|Publication number||US5335723 A|
|Application number||US 08/084,682|
|Publication date||Aug 9, 1994|
|Filing date||Jun 29, 1993|
|Priority date||Jun 29, 1993|
|Publication number||08084682, 084682, US 5335723 A, US 5335723A, US-A-5335723, US5335723 A, US5335723A|
|Inventors||David E. Mouton|
|Original Assignee||Atlantic Richfield Company|
|Export Citation||BiBTeX, EndNote, RefMan|
|Patent Citations (3), Referenced by (17), Classifications (7), Legal Events (4)|
|External Links: USPTO, USPTO Assignment, Espacenet|
1. Field of the Invention
The present invention pertains to a combination wellbore scratcher and casing centralizer for use with wellbore casings to scratch or clean the wellbore wall free of drilling mud filtercake and to centralize the casing prior to cementing the wellbore annulus.
When installing casing in wellbores for oil and gas wells, for example, it is common practice to employ devices known as wellbore scratchers which may comprise plural segments of relatively stiff, flexible wire rope or cable connected to a collar which is disposed around the casing. Other types of scratchers include those with plural wire whiskers which extend radially from a support collar, also disposed on the casing. These "scratchers" are adapted to remove drilling mud filtercake from the wellbore wall during installation of the casing so that a better cement bond is obtained between the wellbore cement and the earth formation when the cementing operation is carried out.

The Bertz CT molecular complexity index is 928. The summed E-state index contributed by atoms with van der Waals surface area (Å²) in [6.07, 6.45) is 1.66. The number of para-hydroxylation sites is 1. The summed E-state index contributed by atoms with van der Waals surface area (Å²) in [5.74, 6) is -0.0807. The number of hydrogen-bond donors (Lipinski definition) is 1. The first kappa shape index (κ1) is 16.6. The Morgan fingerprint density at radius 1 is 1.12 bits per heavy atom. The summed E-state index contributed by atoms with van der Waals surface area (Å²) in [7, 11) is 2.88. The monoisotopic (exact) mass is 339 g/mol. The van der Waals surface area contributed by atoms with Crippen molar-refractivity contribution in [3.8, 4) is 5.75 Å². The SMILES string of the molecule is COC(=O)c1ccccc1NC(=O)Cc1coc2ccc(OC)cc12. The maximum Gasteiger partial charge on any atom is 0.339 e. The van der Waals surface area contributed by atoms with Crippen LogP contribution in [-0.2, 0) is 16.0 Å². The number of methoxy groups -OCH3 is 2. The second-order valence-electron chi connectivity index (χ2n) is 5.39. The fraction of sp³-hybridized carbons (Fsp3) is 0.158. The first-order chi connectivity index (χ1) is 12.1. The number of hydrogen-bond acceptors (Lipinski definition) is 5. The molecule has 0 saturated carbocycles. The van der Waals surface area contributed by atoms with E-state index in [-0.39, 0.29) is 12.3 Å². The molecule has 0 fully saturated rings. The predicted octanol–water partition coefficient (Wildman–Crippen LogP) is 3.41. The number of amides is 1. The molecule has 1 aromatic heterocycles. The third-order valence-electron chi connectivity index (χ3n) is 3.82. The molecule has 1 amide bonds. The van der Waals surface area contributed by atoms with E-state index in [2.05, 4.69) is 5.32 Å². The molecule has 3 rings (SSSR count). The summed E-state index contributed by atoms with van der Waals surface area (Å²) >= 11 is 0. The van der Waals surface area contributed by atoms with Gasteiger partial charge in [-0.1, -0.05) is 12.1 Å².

Separate devices known as centralizers are usually used when installing wellbore casings. A common type of centralizer is a collar comprised of longitudinally and radially extending bands or leaf spring like elements. When installed on the wellbore casing at spaced apart points, these devices are operable to centralize the casing in the wellbore to aid in providing uniform wall thickness of the cement which is eventually pumped into the annulus between the casing and the earth formation. Accordingly, plural and different types of devices are usually installed at spaced apart points on a wellbore casing as it is installed in a wellbore to accomplish the centralization and the wellbore wall cleaning or scratching operation. These separate operations which are not always effectively carried out with prior art apparatus are, with the present invention, carried out with a single, unique device which performs dual functions more effectively than many types of prior art devices.
The present invention pertains to an improved wellbore casing scratcher for cleaning the wellbore wall during installation of well casing and which also functions equally well as a casing centralizer for positioning the casing centrally or substantially concentrically in the wellbore.
In accordance with one aspect of the present invention, a combination wellbore scratcher and casing centralizer is provided which comprises a single piece of helically wound metal rod or wire which includes opposite end portions which are relatively closely wound around a wellbore casing together with an intermediate portion which is of a larger diameter and which is operable to engage the wellbore wall during installation of the casing to centralize the casing in the wellbore and to scrape or clean the surface of the wellbore to remove drilling mud and similar filtercake material from the wellbore wall so as to improve cement bonding to the earth formation.